Whether you’re planning to indie-publish or try the traditional route, publishers want simply formatted copy that they can easily convert to their house style. You’ll of course want to follow any specific guidelines given to you by a publisher or agent, but even as you craft your manuscript before submitting it for publication, you can ensure your document is going to meet industry expectations.

The following formatting specifications have worked well for my clients in this regard, as these specs provide a clean, neat document that’s easily read and easily transferred into a design program:

  • Times New Roman font: Stick with the most common standard here and avoid using any kind of creative font to try to make your work stand out. A possible exception might be if you’re including some kind of special sections in your story and want to set them off: maybe ongoing diary entries throughout, or using a sans serif font for computer/robotic language. Even then, though, tread carefully.
  • 12-point regular black font: Again, keep it simple here, keeping away from colored typeface, or increased/decreased text sizes for emphasis.
  • 1-inch margins all around: Easy to set in a word-processing program.
  • ½-inch paragraph indents: Also very easy to set up in a word-processing program. Avoid inserting tabs or (please, oh, please) hitting the spacebar five—or more—times.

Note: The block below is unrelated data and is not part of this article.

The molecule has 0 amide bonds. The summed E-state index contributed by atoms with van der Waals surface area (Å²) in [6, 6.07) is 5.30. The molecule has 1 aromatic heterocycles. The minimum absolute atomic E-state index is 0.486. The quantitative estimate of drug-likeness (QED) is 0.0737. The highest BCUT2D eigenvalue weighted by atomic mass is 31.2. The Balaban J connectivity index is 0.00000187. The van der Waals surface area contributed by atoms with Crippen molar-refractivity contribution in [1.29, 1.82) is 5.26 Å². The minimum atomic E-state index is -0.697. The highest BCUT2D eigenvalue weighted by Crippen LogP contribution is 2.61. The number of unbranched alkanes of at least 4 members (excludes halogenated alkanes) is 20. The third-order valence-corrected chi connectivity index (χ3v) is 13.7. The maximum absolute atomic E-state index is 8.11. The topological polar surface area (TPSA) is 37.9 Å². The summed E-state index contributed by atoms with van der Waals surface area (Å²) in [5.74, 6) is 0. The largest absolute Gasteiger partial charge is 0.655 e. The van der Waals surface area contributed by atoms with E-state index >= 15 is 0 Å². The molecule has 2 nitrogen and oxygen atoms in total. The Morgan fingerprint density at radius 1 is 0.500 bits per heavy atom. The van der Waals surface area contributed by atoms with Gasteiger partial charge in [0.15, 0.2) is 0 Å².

• Ragged right margin (not justified): The publisher will take care of laying out the text and justifying it. For the writing and review/editing stages, keep it ragged right for easier reading.
  • Double line spacing: The publisher will also determine the line spacing during layout, so keep it double-spaced, as it’s easier to read (and it’s the common industry standard for submissions).
  • No extra spacing after paragraphs: Some word-processing programs (like MS Word) allow you to add extra space after (or before) paragraphs. Avoid this and just let the double line spacing and paragraph indents show the flow of your text.
  • Single spaces after end punctuation: Yes, I know—many of us (and I’ll gladly show my age here) had teachers drill into us that you always put two spaces after end punctuation. But in the publishing world, this has been taboo for many years, so just stick with one space.
  • No text boxes: Just let the text flow freely on the page. Any text in text boxes will not transfer easily into a design program.
  • Illustrations: If your story has any kind of illustrations (original art, maps, etc.), then you’ll want to just include placeholder text for them during the writing stage—such as . When it’s time to submit to an agent or publisher for review, you can insert all of the illustrations so the reviewers can see them in context. If you’re indie-publishing, then you can leave any the placeholder text where it is, as the publisher is going to want all the illustrations as separate image files anyway.
  • Graphics: No need for chapter-header graphics, drop caps, elegant scene-break markers, etc. Note: With scene-break markers, I do encourage authors to use some kind of text marker rather than just an extra paragraph return to make sure it’s clear that there’s a break. You can use a couple of em-dashes (like: ——) or some slash marks (like: ///). I’d avoid a series of asterisks, as some programs (like Word) will immediately convert them into a dashed line.

The simplified version of Occam’s razor is a good reminder for authors in regard to formatting a manuscript: keep it simple!